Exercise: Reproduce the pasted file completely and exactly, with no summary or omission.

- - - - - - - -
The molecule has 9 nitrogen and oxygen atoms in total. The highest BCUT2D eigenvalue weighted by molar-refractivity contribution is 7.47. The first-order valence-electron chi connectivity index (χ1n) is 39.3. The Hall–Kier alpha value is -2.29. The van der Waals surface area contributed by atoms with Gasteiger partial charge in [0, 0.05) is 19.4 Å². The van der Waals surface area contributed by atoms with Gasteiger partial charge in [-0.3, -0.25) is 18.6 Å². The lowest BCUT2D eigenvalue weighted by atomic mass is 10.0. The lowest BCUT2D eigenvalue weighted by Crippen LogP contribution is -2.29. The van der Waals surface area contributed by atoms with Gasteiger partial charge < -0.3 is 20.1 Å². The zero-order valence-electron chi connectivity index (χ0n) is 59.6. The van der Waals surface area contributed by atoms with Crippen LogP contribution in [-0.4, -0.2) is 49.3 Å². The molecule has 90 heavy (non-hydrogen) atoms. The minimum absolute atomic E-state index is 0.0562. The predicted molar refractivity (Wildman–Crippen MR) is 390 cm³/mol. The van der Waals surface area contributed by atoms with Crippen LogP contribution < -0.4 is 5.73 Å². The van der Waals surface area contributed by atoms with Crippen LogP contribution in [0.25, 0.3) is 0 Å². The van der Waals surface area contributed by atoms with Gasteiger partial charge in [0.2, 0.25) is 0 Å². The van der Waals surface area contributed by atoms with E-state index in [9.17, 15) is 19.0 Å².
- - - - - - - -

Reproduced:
The molecule has 9 nitrogen and oxygen atoms in total. The highest BCUT2D eigenvalue weighted by molar-refractivity contribution is 7.47. The first-order valence-electron chi connectivity index (χ1n) is 39.3. The Hall–Kier alpha value is -2.29. The van der Waals surface area contributed by atoms with Gasteiger partial charge in [0, 0.05) is 19.4 Å². The van der Waals surface area contributed by atoms with Gasteiger partial charge in [-0.3, -0.25) is 18.6 Å². The lowest BCUT2D eigenvalue weighted by atomic mass is 10.0. The lowest BCUT2D eigenvalue weighted by Crippen LogP contribution is -2.29. The van der Waals surface area contributed by atoms with Gasteiger partial charge < -0.3 is 20.1 Å². The zero-order valence-electron chi connectivity index (χ0n) is 59.6. The van der Waals surface area contributed by atoms with Crippen LogP contribution in [-0.4, -0.2) is 49.3 Å². The molecule has 90 heavy (non-hydrogen) atoms. The minimum absolute atomic E-state index is 0.0562. The predicted molar refractivity (Wildman–Crippen MR) is 390 cm³/mol. The van der Waals surface area contributed by atoms with Crippen LogP contribution < -0.4 is 5.73 Å². The van der Waals surface area contributed by atoms with Crippen LogP contribution in [0.25, 0.3) is 0 Å². The van der Waals surface area contributed by atoms with Gasteiger partial charge in [0.2, 0.25) is 0 Å². The van der Waals surface area contributed by atoms with E-state index in [9.17, 15) is 19.0 Å².